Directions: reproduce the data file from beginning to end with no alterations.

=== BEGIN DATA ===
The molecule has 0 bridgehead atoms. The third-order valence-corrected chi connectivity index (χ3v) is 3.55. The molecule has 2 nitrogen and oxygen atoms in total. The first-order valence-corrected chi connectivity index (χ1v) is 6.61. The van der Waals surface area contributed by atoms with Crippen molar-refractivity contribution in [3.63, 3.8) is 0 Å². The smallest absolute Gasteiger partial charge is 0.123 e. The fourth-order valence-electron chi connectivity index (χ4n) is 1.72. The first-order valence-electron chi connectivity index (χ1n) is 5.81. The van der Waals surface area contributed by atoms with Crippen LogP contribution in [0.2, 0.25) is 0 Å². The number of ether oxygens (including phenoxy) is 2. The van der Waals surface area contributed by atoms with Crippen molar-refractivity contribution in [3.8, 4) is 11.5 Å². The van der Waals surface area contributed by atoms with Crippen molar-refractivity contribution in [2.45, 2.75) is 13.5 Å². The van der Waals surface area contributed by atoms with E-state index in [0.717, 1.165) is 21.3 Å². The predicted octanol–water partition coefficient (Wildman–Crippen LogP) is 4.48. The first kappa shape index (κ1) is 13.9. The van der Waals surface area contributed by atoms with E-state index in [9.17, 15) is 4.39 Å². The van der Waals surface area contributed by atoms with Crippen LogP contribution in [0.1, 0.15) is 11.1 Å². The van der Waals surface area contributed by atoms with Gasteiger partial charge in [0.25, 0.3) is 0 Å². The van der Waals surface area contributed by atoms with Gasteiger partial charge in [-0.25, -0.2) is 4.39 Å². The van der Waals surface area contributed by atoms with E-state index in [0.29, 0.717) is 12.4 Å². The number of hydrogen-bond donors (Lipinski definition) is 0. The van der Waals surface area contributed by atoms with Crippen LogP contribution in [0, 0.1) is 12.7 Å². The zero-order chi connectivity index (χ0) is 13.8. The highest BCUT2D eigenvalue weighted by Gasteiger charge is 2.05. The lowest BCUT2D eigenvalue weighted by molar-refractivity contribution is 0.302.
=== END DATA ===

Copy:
The molecule has 0 bridgehead atoms. The third-order valence-corrected chi connectivity index (χ3v) is 3.55. The molecule has 2 nitrogen and oxygen atoms in total. The first-order valence-corrected chi connectivity index (χ1v) is 6.61. The van der Waals surface area contributed by atoms with Crippen molar-refractivity contribution in [3.63, 3.8) is 0 Å². The smallest absolute Gasteiger partial charge is 0.123 e. The fourth-order valence-electron chi connectivity index (χ4n) is 1.72. The first-order valence-electron chi connectivity index (χ1n) is 5.81. The van der Waals surface area contributed by atoms with Crippen LogP contribution in [0.2, 0.25) is 0 Å². The number of ether oxygens (including phenoxy) is 2. The van der Waals surface area contributed by atoms with Crippen molar-refractivity contribution in [3.8, 4) is 11.5 Å². The van der Waals surface area contributed by atoms with Crippen molar-refractivity contribution in [2.45, 2.75) is 13.5 Å². The van der Waals surface area contributed by atoms with E-state index in [0.717, 1.165) is 21.3 Å². The predicted octanol–water partition coefficient (Wildman–Crippen LogP) is 4.48. The first kappa shape index (κ1) is 13.9. The van der Waals surface area contributed by atoms with E-state index in [9.17, 15) is 4.39 Å². The van der Waals surface area contributed by atoms with Crippen LogP contribution in [0.1, 0.15) is 11.1 Å². The van der Waals surface area contributed by atoms with Gasteiger partial charge in [0.25, 0.3) is 0 Å². The van der Waals surface area contributed by atoms with Gasteiger partial charge in [-0.25, -0.2) is 4.39 Å². The van der Waals surface area contributed by atoms with E-state index in [0.29, 0.717) is 12.4 Å². The number of hydrogen-bond donors (Lipinski definition) is 0. The van der Waals surface area contributed by atoms with Crippen LogP contribution in [0, 0.1) is 12.7 Å². The zero-order chi connectivity index (χ0) is 13.8. The highest BCUT2D eigenvalue weighted by Gasteiger charge is 2.05. The lowest BCUT2D eigenvalue weighted by molar-refractivity contribution is 0.302.